Move over, Greek Thought and Literature—there’s a new GTL in Chicago academia. David Showalter, a third-year Tutorial Studies major with a focus on criminal justice and a passion for pop culture, is determined to bring MTV’s raucous reality hit, Jersey Shore, out of the tanning bed and into the limelight. Central to that goal is an academic conference, possibly the first ever for the show, which Showalter is planning for this October. Having already garnered media attention around the web, he hopes the conference will bring together journalists, culture hounds, and media studies luminaries from universities all over the country. The Maroon sat down with Showalter to figure out the situation.
Chicago Maroon: How did you make the leap from Jersey Shore as an object of fascination to being an object of serious academic consideration?
David Showalter: I was a really big fan boy of Jersey Shore. I don’t know if there was a particular moment when I was like, ‘Wow, this show is really fascinating ethnographically,’ but the moment when I got the idea for the conference was over the summer, when I came across a blog post that advertised a Jersey Shore conference and actually turned out to be an April fools’ joke. I was like, “Well, this seems wrong”—I don’t know if it’s just me, but things just leap out of the show. A really great example is when Snooki says, “I’m not white, I’m tan.”
CM: To what extent, for you at least, is there a tongue-in-cheek element to the conference?
DS: The conference definitely has a humorous aspect to it, just because I don’t want to suck the life out of the show. But it’s not really satirical in almost any respect for me. It’s very much going to be a serious academic conference because the broader point I’m trying to make is that pop culture is really worth studying.
CM: The speaking list already contains writers from The Onion, Gawker, and various academics from around the country and Canada—how did you get some of these names?
DS: Over the past decade or so there’s been scholarly literature that’s developed around reality TV, and without that existing work that’s been done, the conference really wouldn’t be possible. So I contacted a lot of people who have done work on reality television and said, “You know, I think that different aspects of your work would be really fascinating for this conference,” and I got a few responses. In terms of the non-academics, that was mostly just dumb luck. The conference broke through last week when Gawker ran a piece on it. They just scooped up the funding application I wrote up for the Uncommon Fund.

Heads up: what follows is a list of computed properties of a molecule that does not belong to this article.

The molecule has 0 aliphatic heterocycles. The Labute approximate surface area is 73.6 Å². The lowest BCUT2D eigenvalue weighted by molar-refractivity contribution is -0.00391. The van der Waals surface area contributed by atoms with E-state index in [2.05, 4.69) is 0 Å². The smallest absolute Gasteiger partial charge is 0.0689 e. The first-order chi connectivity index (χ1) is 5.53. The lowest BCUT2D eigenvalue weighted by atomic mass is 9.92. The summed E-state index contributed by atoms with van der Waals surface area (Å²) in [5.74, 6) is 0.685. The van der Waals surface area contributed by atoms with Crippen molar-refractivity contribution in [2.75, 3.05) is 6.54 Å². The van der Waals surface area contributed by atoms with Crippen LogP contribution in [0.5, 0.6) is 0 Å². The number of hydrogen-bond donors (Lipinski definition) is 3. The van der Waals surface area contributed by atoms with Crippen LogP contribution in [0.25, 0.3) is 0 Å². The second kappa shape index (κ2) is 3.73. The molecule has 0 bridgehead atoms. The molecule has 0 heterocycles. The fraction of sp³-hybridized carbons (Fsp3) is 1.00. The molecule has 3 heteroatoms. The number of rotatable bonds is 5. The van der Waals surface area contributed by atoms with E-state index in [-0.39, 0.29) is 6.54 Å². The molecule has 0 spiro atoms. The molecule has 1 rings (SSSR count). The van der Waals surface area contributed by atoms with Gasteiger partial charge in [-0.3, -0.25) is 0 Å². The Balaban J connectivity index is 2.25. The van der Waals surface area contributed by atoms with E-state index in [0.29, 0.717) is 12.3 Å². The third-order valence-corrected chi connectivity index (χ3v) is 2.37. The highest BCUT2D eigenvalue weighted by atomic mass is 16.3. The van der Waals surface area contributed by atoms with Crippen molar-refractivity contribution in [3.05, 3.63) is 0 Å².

CM: You’ve said that Snooki is your favorite cast member on the show, from both the perspective of a fan and of a scholar. Could you elaborate?
DS: First of all, I don’t think anyone could have written Snooki, could have written her character or the things that she says, so she’s a really singular literary achievement. And I’ve read her novel [A Shore Thing] also, which is also a really fantastic piece of work for serious and not so serious reasons. On the show, she puts forward a really interesting portrayal of being a woman. Offscreen, she’s been incredibly savvy about building this branding empire for herself. She’s really realized the fact that she can’t go back to a normal life now, that she’s created this persona for herself that she has to perpetuate.
CM: October is just five months away. Are you nervous?
DS: I guess my biggest concern is that [the conference] remains a serious scholarly enterprise. I don’t think this is a danger that’s unique to media studies in any way, but there is always the danger of people just taking Pop-Culture Phenomenon X and Obscure Author Y and trying to combine them together. I don’t really want to say any names because I’ve received [paper] abstracts that deal with this problem, but I think that there are useful ways to use Jersey Shore and then there are completely unuseful ways to use Jersey Shore.